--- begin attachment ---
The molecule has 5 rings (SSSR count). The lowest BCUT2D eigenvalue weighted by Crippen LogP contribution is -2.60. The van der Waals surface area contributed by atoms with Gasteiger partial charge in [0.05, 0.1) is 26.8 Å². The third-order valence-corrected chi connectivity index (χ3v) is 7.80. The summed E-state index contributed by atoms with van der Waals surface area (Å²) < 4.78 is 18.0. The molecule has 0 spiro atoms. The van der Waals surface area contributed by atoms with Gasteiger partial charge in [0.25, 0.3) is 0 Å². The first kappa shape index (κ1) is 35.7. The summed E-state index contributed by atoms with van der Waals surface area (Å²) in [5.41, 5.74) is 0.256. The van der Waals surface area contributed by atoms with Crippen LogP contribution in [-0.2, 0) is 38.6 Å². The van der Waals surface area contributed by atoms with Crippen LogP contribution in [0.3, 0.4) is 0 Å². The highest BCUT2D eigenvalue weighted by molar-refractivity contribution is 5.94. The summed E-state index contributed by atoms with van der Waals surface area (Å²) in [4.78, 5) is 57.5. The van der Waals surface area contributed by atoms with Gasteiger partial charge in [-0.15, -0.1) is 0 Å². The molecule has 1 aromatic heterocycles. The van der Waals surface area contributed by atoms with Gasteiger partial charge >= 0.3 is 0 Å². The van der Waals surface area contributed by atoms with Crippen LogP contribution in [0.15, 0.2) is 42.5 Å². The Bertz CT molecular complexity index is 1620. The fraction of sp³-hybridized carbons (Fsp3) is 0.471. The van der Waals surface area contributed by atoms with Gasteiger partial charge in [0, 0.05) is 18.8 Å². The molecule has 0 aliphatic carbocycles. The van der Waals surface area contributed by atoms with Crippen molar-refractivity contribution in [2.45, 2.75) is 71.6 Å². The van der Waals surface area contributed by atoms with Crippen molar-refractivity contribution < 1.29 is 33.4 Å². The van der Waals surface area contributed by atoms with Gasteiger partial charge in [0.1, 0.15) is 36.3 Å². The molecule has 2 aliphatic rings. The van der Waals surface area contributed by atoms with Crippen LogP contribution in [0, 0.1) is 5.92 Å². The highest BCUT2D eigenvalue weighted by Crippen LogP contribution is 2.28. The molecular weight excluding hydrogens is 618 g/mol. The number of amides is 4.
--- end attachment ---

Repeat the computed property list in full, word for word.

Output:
The molecule has 5 rings (SSSR count). The lowest BCUT2D eigenvalue weighted by Crippen LogP contribution is -2.60. The van der Waals surface area contributed by atoms with Gasteiger partial charge in [0.05, 0.1) is 26.8 Å². The third-order valence-corrected chi connectivity index (χ3v) is 7.80. The summed E-state index contributed by atoms with van der Waals surface area (Å²) < 4.78 is 18.0. The molecule has 0 spiro atoms. The van der Waals surface area contributed by atoms with Gasteiger partial charge in [0.25, 0.3) is 0 Å². The first kappa shape index (κ1) is 35.7. The summed E-state index contributed by atoms with van der Waals surface area (Å²) in [5.41, 5.74) is 0.256. The van der Waals surface area contributed by atoms with Crippen LogP contribution in [-0.2, 0) is 38.6 Å². The van der Waals surface area contributed by atoms with Crippen LogP contribution in [0.3, 0.4) is 0 Å². The highest BCUT2D eigenvalue weighted by molar-refractivity contribution is 5.94. The summed E-state index contributed by atoms with van der Waals surface area (Å²) in [4.78, 5) is 57.5. The van der Waals surface area contributed by atoms with Gasteiger partial charge in [-0.15, -0.1) is 0 Å². The molecule has 1 aromatic heterocycles. The van der Waals surface area contributed by atoms with Gasteiger partial charge >= 0.3 is 0 Å². The van der Waals surface area contributed by atoms with Crippen LogP contribution in [0.15, 0.2) is 42.5 Å². The Bertz CT molecular complexity index is 1620. The fraction of sp³-hybridized carbons (Fsp3) is 0.471. The van der Waals surface area contributed by atoms with Gasteiger partial charge in [0, 0.05) is 18.8 Å². The molecule has 0 aliphatic carbocycles. The van der Waals surface area contributed by atoms with Crippen molar-refractivity contribution in [2.45, 2.75) is 71.6 Å². The van der Waals surface area contributed by atoms with Crippen molar-refractivity contribution < 1.29 is 33.4 Å². The van der Waals surface area contributed by atoms with Gasteiger partial charge in [0.1, 0.15) is 36.3 Å². The molecule has 2 aliphatic rings. The van der Waals surface area contributed by atoms with Crippen LogP contribution in [0, 0.1) is 5.92 Å². The highest BCUT2D eigenvalue weighted by Crippen LogP contribution is 2.28. The molecular weight excluding hydrogens is 618 g/mol. The number of amides is 4.